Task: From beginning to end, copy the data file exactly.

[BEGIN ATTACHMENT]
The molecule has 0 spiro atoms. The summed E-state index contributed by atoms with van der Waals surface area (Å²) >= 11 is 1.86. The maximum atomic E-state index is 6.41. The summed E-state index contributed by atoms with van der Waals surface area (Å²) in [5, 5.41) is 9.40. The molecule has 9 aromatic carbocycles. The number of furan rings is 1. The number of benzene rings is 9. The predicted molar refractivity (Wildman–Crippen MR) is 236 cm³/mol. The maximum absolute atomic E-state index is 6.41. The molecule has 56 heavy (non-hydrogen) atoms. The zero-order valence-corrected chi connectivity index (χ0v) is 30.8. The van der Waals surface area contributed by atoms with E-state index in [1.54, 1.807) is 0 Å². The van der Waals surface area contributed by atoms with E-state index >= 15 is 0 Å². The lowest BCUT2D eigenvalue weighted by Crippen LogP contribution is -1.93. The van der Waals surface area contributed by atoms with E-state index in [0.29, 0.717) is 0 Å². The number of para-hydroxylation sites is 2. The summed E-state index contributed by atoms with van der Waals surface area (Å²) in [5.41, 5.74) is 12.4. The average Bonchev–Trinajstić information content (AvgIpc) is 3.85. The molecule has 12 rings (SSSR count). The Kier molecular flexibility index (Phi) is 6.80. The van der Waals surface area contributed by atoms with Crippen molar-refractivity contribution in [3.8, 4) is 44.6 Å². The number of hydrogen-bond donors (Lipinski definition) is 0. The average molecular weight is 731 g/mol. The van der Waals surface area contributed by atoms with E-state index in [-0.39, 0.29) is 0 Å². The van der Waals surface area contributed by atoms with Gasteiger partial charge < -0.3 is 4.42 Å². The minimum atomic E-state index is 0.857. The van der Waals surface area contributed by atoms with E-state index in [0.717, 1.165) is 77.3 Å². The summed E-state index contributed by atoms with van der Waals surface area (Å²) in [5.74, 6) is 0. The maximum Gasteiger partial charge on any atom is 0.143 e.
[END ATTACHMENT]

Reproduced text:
The molecule has 0 spiro atoms. The summed E-state index contributed by atoms with van der Waals surface area (Å²) >= 11 is 1.86. The maximum atomic E-state index is 6.41. The summed E-state index contributed by atoms with van der Waals surface area (Å²) in [5, 5.41) is 9.40. The molecule has 9 aromatic carbocycles. The number of furan rings is 1. The number of benzene rings is 9. The predicted molar refractivity (Wildman–Crippen MR) is 236 cm³/mol. The maximum absolute atomic E-state index is 6.41. The molecule has 56 heavy (non-hydrogen) atoms. The zero-order valence-corrected chi connectivity index (χ0v) is 30.8. The van der Waals surface area contributed by atoms with E-state index in [1.54, 1.807) is 0 Å². The van der Waals surface area contributed by atoms with E-state index >= 15 is 0 Å². The lowest BCUT2D eigenvalue weighted by Crippen LogP contribution is -1.93. The van der Waals surface area contributed by atoms with E-state index in [0.29, 0.717) is 0 Å². The number of para-hydroxylation sites is 2. The summed E-state index contributed by atoms with van der Waals surface area (Å²) in [5.41, 5.74) is 12.4. The average Bonchev–Trinajstić information content (AvgIpc) is 3.85. The molecule has 12 rings (SSSR count). The Kier molecular flexibility index (Phi) is 6.80. The van der Waals surface area contributed by atoms with Crippen molar-refractivity contribution in [3.8, 4) is 44.6 Å². The number of hydrogen-bond donors (Lipinski definition) is 0. The average molecular weight is 731 g/mol. The van der Waals surface area contributed by atoms with E-state index in [-0.39, 0.29) is 0 Å². The van der Waals surface area contributed by atoms with Gasteiger partial charge < -0.3 is 4.42 Å². The minimum atomic E-state index is 0.857. The van der Waals surface area contributed by atoms with E-state index in [0.717, 1.165) is 77.3 Å². The summed E-state index contributed by atoms with van der Waals surface area (Å²) in [5.74, 6) is 0. The maximum Gasteiger partial charge on any atom is 0.143 e.